Alopecia areata is an immune system disorder that causes hair follicles to stop producing hair, resulting in round bald patches on the scalp. This disease may affect children, women, or men of any age. Other autoimmune conditions that could cause hair loss include thyroid disease and lupus. Doctors can use blood work to find the exact cause of hair loss and determine a holistic approach to address the underlying autoimmune disease.

Inflammation of the scalp

Another trigger for hair loss in women is an inflammatory condition affecting the scalp. This could be eczema, psoriasis, or a condition called frontal fibrosing alopecia, which typically causes scarring and hair loss at the front of the scalp. 

Nutritional deficiencies could be causing hair loss

Sometimes reversing hair loss is as easy as topping up on a missing nutrient. Here are some of the vitamins and minerals that are important for healthy hair.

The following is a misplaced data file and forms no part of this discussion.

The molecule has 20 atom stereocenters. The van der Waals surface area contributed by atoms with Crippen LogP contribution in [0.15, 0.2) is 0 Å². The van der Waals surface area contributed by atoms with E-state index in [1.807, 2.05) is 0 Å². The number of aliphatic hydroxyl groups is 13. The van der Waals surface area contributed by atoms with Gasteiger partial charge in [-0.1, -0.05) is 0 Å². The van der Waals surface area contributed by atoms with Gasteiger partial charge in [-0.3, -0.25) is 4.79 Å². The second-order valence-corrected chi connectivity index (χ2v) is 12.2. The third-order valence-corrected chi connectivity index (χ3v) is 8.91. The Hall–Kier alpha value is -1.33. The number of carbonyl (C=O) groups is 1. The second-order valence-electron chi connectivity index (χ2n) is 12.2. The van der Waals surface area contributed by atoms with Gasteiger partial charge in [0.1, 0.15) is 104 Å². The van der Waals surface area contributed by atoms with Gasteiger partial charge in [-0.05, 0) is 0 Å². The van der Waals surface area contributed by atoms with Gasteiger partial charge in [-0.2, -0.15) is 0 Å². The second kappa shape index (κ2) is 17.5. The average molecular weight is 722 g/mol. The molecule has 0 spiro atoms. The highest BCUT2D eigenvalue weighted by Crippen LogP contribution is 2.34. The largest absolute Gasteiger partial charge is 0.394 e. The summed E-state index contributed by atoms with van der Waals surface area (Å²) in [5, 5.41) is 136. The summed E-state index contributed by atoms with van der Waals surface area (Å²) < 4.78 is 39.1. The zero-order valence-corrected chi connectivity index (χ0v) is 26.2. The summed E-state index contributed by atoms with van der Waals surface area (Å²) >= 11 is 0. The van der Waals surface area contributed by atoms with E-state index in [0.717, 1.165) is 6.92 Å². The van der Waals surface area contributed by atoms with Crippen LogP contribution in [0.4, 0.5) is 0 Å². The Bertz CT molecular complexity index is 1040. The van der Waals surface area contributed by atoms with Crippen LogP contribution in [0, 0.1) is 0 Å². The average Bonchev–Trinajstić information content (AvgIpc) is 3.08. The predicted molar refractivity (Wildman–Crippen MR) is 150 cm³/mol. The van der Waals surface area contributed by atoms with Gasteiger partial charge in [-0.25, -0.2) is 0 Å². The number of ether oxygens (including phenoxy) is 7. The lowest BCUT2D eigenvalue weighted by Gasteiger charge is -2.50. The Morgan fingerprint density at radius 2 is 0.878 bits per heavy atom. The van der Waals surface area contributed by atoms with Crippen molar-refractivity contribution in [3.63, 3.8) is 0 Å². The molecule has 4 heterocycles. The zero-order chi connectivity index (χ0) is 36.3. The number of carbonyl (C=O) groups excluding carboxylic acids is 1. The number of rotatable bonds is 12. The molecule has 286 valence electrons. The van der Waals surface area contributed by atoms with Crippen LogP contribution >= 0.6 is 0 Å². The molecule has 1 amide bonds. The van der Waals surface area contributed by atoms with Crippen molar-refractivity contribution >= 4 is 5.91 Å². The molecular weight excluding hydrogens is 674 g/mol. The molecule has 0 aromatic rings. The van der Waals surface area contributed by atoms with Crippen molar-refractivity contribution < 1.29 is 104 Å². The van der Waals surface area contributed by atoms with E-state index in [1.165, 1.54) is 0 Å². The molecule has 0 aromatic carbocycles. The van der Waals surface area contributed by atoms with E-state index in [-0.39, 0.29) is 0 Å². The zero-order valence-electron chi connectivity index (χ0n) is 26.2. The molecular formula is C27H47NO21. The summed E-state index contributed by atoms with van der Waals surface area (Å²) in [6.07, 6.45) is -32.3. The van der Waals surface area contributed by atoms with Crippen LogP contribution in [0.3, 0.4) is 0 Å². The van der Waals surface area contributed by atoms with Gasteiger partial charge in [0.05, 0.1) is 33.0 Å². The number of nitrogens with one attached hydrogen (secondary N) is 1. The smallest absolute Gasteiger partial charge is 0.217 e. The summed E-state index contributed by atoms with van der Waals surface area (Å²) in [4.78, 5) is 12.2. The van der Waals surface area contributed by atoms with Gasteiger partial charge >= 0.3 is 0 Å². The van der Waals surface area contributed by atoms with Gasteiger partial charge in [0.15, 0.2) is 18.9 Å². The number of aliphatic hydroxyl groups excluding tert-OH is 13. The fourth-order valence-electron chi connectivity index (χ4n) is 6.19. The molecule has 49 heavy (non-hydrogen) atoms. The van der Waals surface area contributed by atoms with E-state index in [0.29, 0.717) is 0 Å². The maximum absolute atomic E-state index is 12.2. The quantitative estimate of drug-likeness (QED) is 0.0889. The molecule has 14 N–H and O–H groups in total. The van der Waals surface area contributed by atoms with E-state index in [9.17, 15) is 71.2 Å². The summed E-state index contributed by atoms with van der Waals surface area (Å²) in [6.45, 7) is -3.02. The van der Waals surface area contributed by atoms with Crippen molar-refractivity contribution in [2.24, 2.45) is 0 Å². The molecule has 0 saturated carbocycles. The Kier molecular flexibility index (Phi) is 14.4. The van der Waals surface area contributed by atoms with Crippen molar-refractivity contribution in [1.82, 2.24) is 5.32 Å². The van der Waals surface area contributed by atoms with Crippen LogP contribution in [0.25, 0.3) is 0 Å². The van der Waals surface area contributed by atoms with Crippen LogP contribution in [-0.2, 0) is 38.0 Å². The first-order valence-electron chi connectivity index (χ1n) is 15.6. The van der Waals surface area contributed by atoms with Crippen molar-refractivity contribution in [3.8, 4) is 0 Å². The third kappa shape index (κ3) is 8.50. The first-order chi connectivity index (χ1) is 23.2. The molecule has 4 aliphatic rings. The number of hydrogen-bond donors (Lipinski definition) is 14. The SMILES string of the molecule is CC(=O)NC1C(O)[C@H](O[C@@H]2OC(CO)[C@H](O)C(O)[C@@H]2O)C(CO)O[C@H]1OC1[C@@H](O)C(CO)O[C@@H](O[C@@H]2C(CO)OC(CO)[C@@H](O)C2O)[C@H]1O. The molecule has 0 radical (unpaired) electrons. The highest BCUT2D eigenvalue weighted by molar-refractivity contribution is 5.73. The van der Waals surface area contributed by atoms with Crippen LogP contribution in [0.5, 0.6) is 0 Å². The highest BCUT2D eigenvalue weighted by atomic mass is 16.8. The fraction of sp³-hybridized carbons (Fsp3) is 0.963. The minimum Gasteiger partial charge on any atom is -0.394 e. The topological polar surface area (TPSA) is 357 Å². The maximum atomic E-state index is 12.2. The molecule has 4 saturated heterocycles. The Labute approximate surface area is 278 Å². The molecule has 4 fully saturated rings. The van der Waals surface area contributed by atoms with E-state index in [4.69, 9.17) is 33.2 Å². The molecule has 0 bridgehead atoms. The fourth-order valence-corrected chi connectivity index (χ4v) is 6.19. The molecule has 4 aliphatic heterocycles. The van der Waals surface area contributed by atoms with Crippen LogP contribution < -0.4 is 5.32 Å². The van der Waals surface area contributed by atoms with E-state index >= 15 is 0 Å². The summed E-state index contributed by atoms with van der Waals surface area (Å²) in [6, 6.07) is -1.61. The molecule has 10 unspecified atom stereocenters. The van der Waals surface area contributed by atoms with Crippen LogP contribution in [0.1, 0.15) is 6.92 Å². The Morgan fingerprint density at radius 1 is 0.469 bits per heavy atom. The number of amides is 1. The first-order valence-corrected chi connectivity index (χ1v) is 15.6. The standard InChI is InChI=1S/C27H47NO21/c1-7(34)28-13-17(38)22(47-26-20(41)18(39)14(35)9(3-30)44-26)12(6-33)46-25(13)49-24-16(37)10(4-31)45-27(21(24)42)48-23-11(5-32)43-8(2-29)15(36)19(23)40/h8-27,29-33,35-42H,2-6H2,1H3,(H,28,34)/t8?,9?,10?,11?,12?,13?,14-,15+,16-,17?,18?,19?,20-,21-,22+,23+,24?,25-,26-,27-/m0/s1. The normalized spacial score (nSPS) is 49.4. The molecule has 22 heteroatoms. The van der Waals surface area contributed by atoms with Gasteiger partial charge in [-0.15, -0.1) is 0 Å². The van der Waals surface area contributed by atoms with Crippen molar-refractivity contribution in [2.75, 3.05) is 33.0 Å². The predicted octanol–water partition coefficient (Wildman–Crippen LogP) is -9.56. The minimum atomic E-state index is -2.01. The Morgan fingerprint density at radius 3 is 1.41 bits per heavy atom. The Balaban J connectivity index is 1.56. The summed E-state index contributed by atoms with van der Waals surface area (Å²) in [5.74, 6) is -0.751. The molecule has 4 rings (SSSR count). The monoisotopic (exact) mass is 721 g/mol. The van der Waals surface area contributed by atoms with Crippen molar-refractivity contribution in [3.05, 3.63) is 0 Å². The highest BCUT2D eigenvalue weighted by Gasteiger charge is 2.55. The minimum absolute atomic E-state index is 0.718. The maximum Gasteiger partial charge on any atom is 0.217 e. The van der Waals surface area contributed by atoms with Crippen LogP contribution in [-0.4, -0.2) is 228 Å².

Vitamin D

Several symptoms, including hair loss, can occur when your body lacks the recommended amount of vitamin D. A 2016 study reported that female patients with diffuse hair fall were found to have significantly low Vitamin D3 levels. A doctor can test your vitamin D levels, and you can top up with supplementation.

Protein 

A lack of protein in your diet could cause your body to shift growing hairs into the resting phase. This condition can be reversed by eating the right amount of protein. If you are on a special diet or trying to lose weight, speak with a nutrition expert to be sure you’re getting enough protein.

Zinc or iron